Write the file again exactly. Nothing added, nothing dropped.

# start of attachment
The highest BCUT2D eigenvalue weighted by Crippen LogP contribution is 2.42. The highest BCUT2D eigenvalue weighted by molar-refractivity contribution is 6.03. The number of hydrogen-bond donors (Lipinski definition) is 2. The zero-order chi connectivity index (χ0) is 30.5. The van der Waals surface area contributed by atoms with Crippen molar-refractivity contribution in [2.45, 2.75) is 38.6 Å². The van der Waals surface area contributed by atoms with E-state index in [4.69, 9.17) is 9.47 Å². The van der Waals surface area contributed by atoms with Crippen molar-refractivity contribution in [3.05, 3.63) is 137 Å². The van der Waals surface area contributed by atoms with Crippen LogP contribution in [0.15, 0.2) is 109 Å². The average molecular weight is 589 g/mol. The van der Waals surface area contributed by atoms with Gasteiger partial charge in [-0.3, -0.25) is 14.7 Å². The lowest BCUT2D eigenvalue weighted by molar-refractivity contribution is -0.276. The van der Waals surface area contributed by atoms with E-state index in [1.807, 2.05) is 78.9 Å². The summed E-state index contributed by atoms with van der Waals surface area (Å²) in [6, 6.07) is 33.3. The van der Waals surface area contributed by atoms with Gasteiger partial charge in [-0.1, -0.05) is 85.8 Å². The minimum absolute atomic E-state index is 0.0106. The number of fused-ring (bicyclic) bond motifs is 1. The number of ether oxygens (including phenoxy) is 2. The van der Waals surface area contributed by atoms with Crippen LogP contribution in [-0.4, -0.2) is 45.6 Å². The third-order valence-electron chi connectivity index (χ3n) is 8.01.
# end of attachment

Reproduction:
The highest BCUT2D eigenvalue weighted by Crippen LogP contribution is 2.42. The highest BCUT2D eigenvalue weighted by molar-refractivity contribution is 6.03. The number of hydrogen-bond donors (Lipinski definition) is 2. The zero-order chi connectivity index (χ0) is 30.5. The van der Waals surface area contributed by atoms with Crippen molar-refractivity contribution in [2.45, 2.75) is 38.6 Å². The van der Waals surface area contributed by atoms with E-state index in [4.69, 9.17) is 9.47 Å². The van der Waals surface area contributed by atoms with Crippen molar-refractivity contribution in [3.05, 3.63) is 137 Å². The van der Waals surface area contributed by atoms with Crippen LogP contribution in [0.15, 0.2) is 109 Å². The average molecular weight is 589 g/mol. The van der Waals surface area contributed by atoms with Gasteiger partial charge in [-0.3, -0.25) is 14.7 Å². The lowest BCUT2D eigenvalue weighted by molar-refractivity contribution is -0.276. The van der Waals surface area contributed by atoms with E-state index in [1.807, 2.05) is 78.9 Å². The summed E-state index contributed by atoms with van der Waals surface area (Å²) in [6, 6.07) is 33.3. The van der Waals surface area contributed by atoms with Gasteiger partial charge in [-0.1, -0.05) is 85.8 Å². The minimum absolute atomic E-state index is 0.0106. The number of fused-ring (bicyclic) bond motifs is 1. The number of ether oxygens (including phenoxy) is 2. The van der Waals surface area contributed by atoms with Crippen LogP contribution in [-0.4, -0.2) is 45.6 Å². The third-order valence-electron chi connectivity index (χ3n) is 8.01.